2018/19 Formula E: New era, new cars and innovations

While it’s only been a few months since we crowned DS Techeetah’s Jean-Eric Vergne as the ABB FIA Formula E’s new champion, the 2018/19 season – which kicks off in Saudi Arabia on December 15 – promises to be the most exciting yet with a new cars, new drivers, new rules and new innovations taking to the track.

Attack Mode

Increasing the intensity of the on-track action is Attack Mode – a unique innovation in sport, introduced to enhance the fan spectacle and retain the unpredictable nature of electric street racing series.

New for this season, drivers will be able to access Attack Mode at any time during the race from the second lap – allowing them to chase down their rivals or build a lead to defend their position. Attack Mode temporarily boosts power levels from 200kW (in standard race mode) to 225kW, giving them the edge on their opponents for a short period of time.

With all 22 drivers engaging Attack Mode at one point during the race, the precise time period and amount of activations will be determined by the FIA – motorsport’s governing body – ahead of the race, meaning it’s up to the teams and drivers to decide the strategy.

In order to engage Attack Mode, the driver must pass through a defined activation zone placed off the racing line. The driver is required to arm Attack Mode on the steering wheel on the approach to the activation zone and manoeuvre through three timing sensors to complete the loop and receive instant power.

To help fans follow Attack Mode, the Formula E host broadcast will incorporate Virtual Reality – with the activation zone rendered on the track as a tied to field graphic. The cutting-edge technology will harness trackside camera tracking, live telemetry data and powerful graphics engines to help bring audiences closer to the action.

While the drivers’ will lose time – and possibly positions – in the short term by moving away from the fastest racing line around the track, they’ll have the opportunity to make up any lost ground and overtake with an immediate power advantage.

For the fans, the different power modes will be denoted using florescent LED lights embedded in the halo above the driver’s head, making it easier to follow all the action as and when it happens. When the LED lights glow electric blue, the car will be in Attack Mode (225kW), changing to magenta when deploying FanBoost (240kW to 250kW).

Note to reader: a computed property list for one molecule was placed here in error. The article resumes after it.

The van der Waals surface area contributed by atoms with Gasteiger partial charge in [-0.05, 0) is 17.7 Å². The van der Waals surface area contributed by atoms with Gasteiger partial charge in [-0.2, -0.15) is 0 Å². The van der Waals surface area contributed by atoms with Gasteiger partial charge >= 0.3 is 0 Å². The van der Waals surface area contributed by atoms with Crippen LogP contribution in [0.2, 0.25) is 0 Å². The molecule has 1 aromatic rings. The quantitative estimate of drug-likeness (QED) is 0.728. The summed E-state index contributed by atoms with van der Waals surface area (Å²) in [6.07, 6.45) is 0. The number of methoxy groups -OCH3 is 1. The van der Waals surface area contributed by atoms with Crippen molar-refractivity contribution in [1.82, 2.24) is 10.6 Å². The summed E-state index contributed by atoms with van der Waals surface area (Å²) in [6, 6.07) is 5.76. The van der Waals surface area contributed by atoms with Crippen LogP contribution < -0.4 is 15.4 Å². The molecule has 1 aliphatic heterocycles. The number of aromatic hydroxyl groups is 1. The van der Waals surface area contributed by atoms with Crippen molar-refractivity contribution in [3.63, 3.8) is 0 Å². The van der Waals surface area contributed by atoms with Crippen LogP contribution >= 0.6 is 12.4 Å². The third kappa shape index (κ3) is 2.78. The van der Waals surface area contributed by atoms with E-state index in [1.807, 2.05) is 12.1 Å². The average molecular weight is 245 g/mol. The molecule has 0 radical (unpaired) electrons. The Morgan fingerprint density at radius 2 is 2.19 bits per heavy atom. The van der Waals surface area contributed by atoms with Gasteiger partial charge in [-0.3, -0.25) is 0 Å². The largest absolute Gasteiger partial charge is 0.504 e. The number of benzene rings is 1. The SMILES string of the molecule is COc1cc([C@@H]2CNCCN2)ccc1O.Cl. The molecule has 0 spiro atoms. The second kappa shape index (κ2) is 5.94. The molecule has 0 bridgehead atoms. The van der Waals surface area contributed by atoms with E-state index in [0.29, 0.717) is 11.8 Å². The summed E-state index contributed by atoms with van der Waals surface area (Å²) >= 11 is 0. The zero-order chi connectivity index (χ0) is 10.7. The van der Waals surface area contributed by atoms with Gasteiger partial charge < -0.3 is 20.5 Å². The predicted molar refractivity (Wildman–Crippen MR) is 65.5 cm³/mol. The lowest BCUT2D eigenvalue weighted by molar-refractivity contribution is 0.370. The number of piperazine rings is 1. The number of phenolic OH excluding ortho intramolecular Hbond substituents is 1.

“For someone who’s been with the series since pretty much the start, I’ve personally seen how Formula E has taken big strides – not only with the performance of the car, but by implementing new ideas that continue to promote close racing such as Attack Mode,” said reigning champion Jean-Eric Vergne (DS Techeetah).

“We had a small taster of Attack Mode during the pre-season test in Valencia, but it’s hard to say what it’ll be like when we go racing from the simulations we did then.

“I think we’re all very curious to find out and it’s not long to go now until Ad Diriyah. I think the biggest question around Attack Mode will be when to use it and when to conserve energy in comparison to who’s around you on track. It’s a guessing game and it’s going to lead to some exciting and unpredictable results.”

After we bid an epic farewell to our Gen1 car at the end of the 2017/18 season, we’re welcoming in the competitive debut of the radical new Gen2 car.

Alongside a dramatic new look, there’s wholesale changes to the components underneath the bodywork – continuing to set Formula E apart as the most relevant championship in motorsport for the automotive industry.

Despite the cars lasting the whole length of the race, the introduction of a range of new power modes makes the racing all the more unpredictable as all 22 drivers battle it out to the finish line against the 45-minute (+1 lap) race countdown. It’s all about energy management.

“Formula E broke the mould by being the first to go electric – so it’s clear we aren’t scared of trying new things,” said Formula E Founder and CEO Alejandro Agag.

“Whether that’s introducing new on-track innovations or tweaking the format of the race, or creating new ways for fans to follow or interact with the sport. I’m eager to see the competitive debut of the Gen2 car and Attack Mode in action during a race scenario on the tight and challenging street circuits that have come to define our series.

“I’ve been waiting for this moment for a long time and this is the year where the ABB FIA Formula E Championship comes of age,” added Agag.

Note: On this site, we will provide Formula E race reports and news of interests from the series on a need to basis going forward.